The Texas markets are in a class by themselves with Austin, Dallas and Houston – boosted by the energy, information and healthcare sectors – all growing about twice as fast as the 1.7% year-over-year growth rate for the U.S. overall. San Jose/Silicon Valley is also on the list of fastest job growth, although some would say it’s not a secondary market at all with its globally dominant technology base and geographic location at the southern end of the San Francisco Bay. Nashville and Salt Lake City, less obvious standouts, experienced relatively shallow downturns and have been adding jobs consistently since emerging from the recession. The other four markets on the list are more surprising: Indianapolis, with expanding healthcare and logistics sectors, has a diversified economy and low business and living costs. Three classic Sunbelt markets – Tampa Bay, Phoenix and Jacksonville – fell hard during the recession and are now rebounding.

Four of the 10 slow growth/no growth large metros are in the Midwest (Cleveland, Dayton, Milwaukee and St. Louis); three are in upstate New York (Albany, Buffalo and Rochester); and two are in the Southeast (Birmingham and New Orleans). Honolulu makes the list, too.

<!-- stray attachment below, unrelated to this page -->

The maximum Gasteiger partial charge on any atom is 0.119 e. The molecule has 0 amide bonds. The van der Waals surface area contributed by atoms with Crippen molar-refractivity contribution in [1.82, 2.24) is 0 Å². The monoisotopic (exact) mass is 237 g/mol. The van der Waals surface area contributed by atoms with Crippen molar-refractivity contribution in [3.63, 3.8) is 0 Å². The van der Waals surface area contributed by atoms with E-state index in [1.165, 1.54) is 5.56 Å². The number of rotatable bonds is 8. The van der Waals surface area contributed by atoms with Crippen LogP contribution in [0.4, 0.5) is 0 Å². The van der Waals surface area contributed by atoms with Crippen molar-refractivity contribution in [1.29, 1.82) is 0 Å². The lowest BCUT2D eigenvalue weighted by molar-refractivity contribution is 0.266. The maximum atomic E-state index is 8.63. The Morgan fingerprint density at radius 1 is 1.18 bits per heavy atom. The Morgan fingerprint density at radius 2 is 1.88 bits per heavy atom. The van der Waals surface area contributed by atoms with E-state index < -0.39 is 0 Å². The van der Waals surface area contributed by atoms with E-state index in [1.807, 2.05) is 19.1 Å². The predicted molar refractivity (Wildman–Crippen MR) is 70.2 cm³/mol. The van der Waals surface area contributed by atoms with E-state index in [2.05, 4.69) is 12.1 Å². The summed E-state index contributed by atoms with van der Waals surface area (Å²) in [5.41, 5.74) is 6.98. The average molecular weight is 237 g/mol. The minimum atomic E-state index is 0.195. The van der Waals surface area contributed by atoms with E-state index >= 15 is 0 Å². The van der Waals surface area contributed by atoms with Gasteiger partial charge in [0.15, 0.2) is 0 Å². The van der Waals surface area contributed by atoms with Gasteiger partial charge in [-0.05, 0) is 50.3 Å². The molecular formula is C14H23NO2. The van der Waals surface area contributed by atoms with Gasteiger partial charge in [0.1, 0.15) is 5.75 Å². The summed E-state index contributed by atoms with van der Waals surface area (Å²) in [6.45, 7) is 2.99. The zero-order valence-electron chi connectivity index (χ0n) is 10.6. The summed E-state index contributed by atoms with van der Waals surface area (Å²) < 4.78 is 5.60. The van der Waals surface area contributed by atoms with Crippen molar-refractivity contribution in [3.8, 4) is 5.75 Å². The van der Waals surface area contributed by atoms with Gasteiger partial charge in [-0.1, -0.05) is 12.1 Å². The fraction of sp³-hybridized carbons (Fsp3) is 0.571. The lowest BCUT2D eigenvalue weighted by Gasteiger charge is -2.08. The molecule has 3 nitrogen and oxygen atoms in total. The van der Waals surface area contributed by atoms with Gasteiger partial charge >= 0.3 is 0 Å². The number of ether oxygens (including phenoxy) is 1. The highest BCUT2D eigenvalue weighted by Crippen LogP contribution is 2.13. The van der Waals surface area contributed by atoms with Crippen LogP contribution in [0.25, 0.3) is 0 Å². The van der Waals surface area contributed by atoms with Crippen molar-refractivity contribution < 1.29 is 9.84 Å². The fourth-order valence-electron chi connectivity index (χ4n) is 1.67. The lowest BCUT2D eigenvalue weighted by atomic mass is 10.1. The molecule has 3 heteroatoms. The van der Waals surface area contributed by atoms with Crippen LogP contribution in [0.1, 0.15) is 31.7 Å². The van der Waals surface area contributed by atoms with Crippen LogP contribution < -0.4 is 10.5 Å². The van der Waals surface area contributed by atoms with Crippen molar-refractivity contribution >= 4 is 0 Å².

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JUST SOLD – Crossroads Landing – Single Tenant Investment

September 9

We recently closed on the Crossroads Landing – Single Tenant Investment.  The building was occupied on a long-term lease by the administrative offices of the Ogden Clinic.  The building is approximately 17,000 square feet.  Please contact me to request additional information.


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JUST SOLD – 136 East South Temple – SLC, Utah

August 21

We are proud to announce the sale of the historic 136 South Temple building. The office building was marketed by Brandon Wood, CCIM. Please Click Here for additional information or to find out how we can help with your property.

Property Features

  • 216,976 Rentable SF
  • 24 floors including six above-ground parking levels
  • In the heart of downtown SLC
  • Built in 1966 with extensive renovation


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2013 Newmark Grubb Acres Mid-Year Market Report and Statistics

August 6

We are pleased to present the 2013 Newmark Grubb Acres Mid-Year Real Estate Market Report. From the beginning, 2013 was off to a strong start, especially in the commercial real estate investments sector. For example:

  • Transaction volume increased 35% over the last half of 2012
  • The amount of square footage sold was at its highest level in at least 5-1/2 years
  • Overall price per square foot was at its highest level in 4-1/2 years

As always, I welcome your thoughts.

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Income Appeal of Commercial Real Estate Investment